Wireless/Mobile Devices & Health Issues: Resolutions for 2006

by Todd Ogasawara

I spent the last week with a nasty cold that kept me at home.
While lying and sitting feeling annoyed at not being able to get anything done, I started thinking about health issues related to those wireless mobile devices I love and use so much.

Wireless mobile devices are everywhere in the hands of everyone from young children (e.g., Nintendo DS) to senior citizens (notice all those white earbuds in the ears of Baby Boomers and older generations?). Unfortunately, all this mobile technology seems to come at the price of health in varying degrees: Loss of hearing, thumb/hand problems, car accidents, and more. Read on for the list of mobile/wireless device health issues I've noticed recently and let's see if we can avoid them ourselves in 2006.

  • Don't swallow your phone!
    The BBC News reported
    US woman swallows phone in spat
    A woman's row with her boyfriend about a mobile phone suddenly went quiet - when she swallowed the handset whole.
    Let's not swallow our phones (or PDAs or MP3 players or gaming devices for that matter

  • Can you hear me now? If not, turn down your MP3 player volume!
    The Associated Press tells us
    'Ear bud' headphones can cause hearing loss, experts warn.
    It goes on to say that:
    A study done by Australian researchers last summer found that about a quarter of iPod users between 18 and 54 years of age listened at volumes sufficient to cause hearing damage.
    Hearing advocates are pressing for people to turn down the volume. The rule of thumb suggested by researchers at Boston Children's Hospital is to hold the volume of a music player no higher than 60 percent of the maximum, and use it for only about an hour a day.

  • Got Blackberry Thumb or Nintendoitis? Save your thumbs and wrists!
    Couple of interesting articles from ABC News
    (Spa Offers Relief for 'BlackBerry Thumb')
    and the Times-Standard Online
    ('Tis the season ... for an RSI?)
    reminding us that the good ol' Repetitive Stress Injury (RSI) can strike us far away from our QWERTY keyboards thanks to our mobile toys.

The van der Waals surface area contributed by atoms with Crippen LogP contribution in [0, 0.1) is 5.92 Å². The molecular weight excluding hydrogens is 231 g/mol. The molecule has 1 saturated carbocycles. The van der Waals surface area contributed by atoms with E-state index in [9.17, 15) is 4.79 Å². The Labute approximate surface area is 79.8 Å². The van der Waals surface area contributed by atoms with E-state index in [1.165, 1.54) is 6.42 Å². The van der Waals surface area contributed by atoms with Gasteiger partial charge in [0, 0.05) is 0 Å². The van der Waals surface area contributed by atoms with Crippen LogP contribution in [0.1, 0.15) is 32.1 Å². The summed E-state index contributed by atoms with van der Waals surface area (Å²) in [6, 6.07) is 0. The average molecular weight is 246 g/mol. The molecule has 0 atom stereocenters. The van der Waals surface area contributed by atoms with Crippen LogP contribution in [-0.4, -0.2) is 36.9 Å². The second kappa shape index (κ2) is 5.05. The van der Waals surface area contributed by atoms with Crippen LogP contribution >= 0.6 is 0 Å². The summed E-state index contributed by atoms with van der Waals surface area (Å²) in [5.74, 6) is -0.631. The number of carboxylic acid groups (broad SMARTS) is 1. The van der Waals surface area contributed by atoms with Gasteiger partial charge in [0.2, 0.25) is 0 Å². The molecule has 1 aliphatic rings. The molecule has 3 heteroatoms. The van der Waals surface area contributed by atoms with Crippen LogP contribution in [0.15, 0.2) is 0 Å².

Both articles offer suggestions for prevention and relief.

  • Addicted to your Blackberry (Crackberry)? Uh, hello? Hello!?
    There's an interesting blog entry from Information Week's Mary Hayes titled
    Bracing For A Nation Of CrackBerry Addicts.
    In it she says:
    But let's not forget the personal drains, the ones that hinder our ability to be valuable and happy employees, managers, spouses, partners, parents. So-called CrackBerry addicts think they need to have the devices on at 10 p.m. every night, but do their managers and colleagues expect that type of 24-hour availability? Highly unlikely, unless you really are on call. Remember one of the signs of addiction: blaming someone else (like your boss's imagined demands) for your problems.
    I think she doesn't go far enough.
    It is not just adult workers responding to bosses, co-workers, and customers.
    It is also kids and anyone else that is always connected?
    How many people have you seen answer a phone call in the middle of business meeting or even when giving a presentation?

  • If you text (or talk), don't drive!
    I blogged about a car accident near where I live caused by a guy texting to his wife while driving earlier this year.
    Please practice safe text(-messaging).
    And, of course, we've all read about (or seen or been one ourselves) distracted drivers talking on a cell phone while driving.

  • Tuning out Reality: The Matrix is here. Look up from that screen once in a while!
    Take a look at people as you wander around.
    Notice how many have headphones on, reading a PDA or phone screen while walking, or are playing a game on a phone or portable game console while walking or even talking to nearby friends?
    We are tuning out the world immediately around us more and more.
    Immersive games, like the various multiplayer universes, and portable micro-universe simulation games, like Nintendogs and Animal Crossing Wild World (for the Nintendo DS), are amazing in their ability to suck us into a virtual reality with its own economies and personal interactions (I noticed this when I lifted my head for a moment while playing Lumines on my Sony PSP :-).
    While I make light of this, it is no laughing matter.
    Check out this article from the Digital Chosunilbo (English Edition):
    Why Do Computer Games Claim Lives?.

Well, I'm feeling better now just in time to greet 2006.
And, I think we all have some 2006 resolutions to make.
So, let's add a couple of wireless/mobile device health resolutions to that list.
Live long and prosper.

Other wireless mobile device health issues? Let us know here.


2006-04-02 08:36:10
A query from one of our users, maybe you can help.


I use this defibrillator against the risk of heart arythmia. Strong radio and magnetic transmissions disturb the threshold settings for the defibrillator to be triggered.

Users, of which there are quite a few in Bristol now, cannot go through airport security devices, stand in front of shop door security devices, or by powerful loud speakers.

These are a few examples of the areas one has to be careful about.

Against that background, what is the risk to users in a "hotzone", walking and travelling on a car or bus.

If there is a technical spec, if necessary, I could ask the manufactuer of the defibrillator.


Colin James